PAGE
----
Echoes of the Cold War
The new Poroshenko government has begged Ottawa, Washington and other Western capitals for high-performance weaponry to use in the struggle against the pro-Russian separatists in the country’s industrial East – weapons that have left 8,000 dead in 18 months. So far the White House has agreed to send all-terrain military vehicles and unarmed drones |9|. In addition, based on announcements by the Commander of the US Army in Europe, Donald Renn, the Pentagon plans to train battalions of Ukrainian aerospace forces beginning on 23 November 2015 |10|.
A new government of oligarchs and financiers
Under the Poroshenko government, a new “Ministry of Information Policy” has been formed. On the day it was approved, 2 December 2014, around forty journalists demonstrated in front of the Parliament with placards reading “Hello, Big Brother” – a reference to the Ministry of Truth in George Orwell’s novel 1984. This propaganda ministry – which, to bring the irony to its paroxysm, harks back to certain aspects of the former Communist regime which is a favourite target of criticism by the Ukrainian government – is directed by Yuriy Stets, the producer of Channel 5, which is owned by President Poroshenko. The creation of this ministry comes just after the publication of reports by several Ukrainian journalists and human-rights defence groups pointing to possible war crimes committed in East Ukraine by the fascist-like nationalist militias as well as separatist groups supported by Russia |11|.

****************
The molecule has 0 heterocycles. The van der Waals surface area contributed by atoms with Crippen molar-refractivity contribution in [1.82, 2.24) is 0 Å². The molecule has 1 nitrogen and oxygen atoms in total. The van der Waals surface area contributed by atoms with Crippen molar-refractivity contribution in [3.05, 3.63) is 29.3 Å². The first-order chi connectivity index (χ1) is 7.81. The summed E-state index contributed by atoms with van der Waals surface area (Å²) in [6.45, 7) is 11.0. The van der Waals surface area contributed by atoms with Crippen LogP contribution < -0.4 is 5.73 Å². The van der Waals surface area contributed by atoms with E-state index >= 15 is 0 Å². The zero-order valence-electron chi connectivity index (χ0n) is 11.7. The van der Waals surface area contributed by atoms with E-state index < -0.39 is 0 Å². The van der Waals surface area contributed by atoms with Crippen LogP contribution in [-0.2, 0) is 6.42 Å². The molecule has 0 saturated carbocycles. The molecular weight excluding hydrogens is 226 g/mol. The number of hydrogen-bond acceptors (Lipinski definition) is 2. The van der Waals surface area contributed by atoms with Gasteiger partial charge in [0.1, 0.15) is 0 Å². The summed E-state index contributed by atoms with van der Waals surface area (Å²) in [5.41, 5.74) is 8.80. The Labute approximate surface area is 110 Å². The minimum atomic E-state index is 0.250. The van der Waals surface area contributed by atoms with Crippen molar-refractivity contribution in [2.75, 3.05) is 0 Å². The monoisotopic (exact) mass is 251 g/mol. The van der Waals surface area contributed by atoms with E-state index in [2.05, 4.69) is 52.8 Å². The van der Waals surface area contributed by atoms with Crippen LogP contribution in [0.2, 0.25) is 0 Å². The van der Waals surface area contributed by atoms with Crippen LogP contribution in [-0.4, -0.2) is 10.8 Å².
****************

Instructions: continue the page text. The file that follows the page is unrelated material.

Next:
President Poroshenko has granted Ukrainian citizenship by decree to three foreign personalities who were immediately appointed ministers |12|:
After working for Hansabank in Estonia and the Swedish investment fund East Capital in 2002, then serving as a member of the Board of Directors of OAO Federal Hydrogeneration Company, Aivaras Abromavičius had to give up his Lithuanian citizenship to become Minister of Economy and Trade in Ukraine. While he speaks Russian, Lithuanian, Estonian and English fluently, he admits to understanding only 85% of what is said in Ukrainian in the Parliament |13|.
Aivaras Abromavičius is not alone in adopting Ukrainian nationality in order to hold a political position. After a career in the US State Department in Washington and a stint at the American embassy in Ukraine from 1992 to 1995, Natalie Jaresko started the investment firm Horizon Capital and is now Ukraine’s Finance Minister. While keeping her US citizenship, she was granted Ukrainian nationality the day of her appointment, on 2 December 2014. On 16 September 2015 she signed an agreement for a loan of close to 500 million dollars with the World Bank |14|.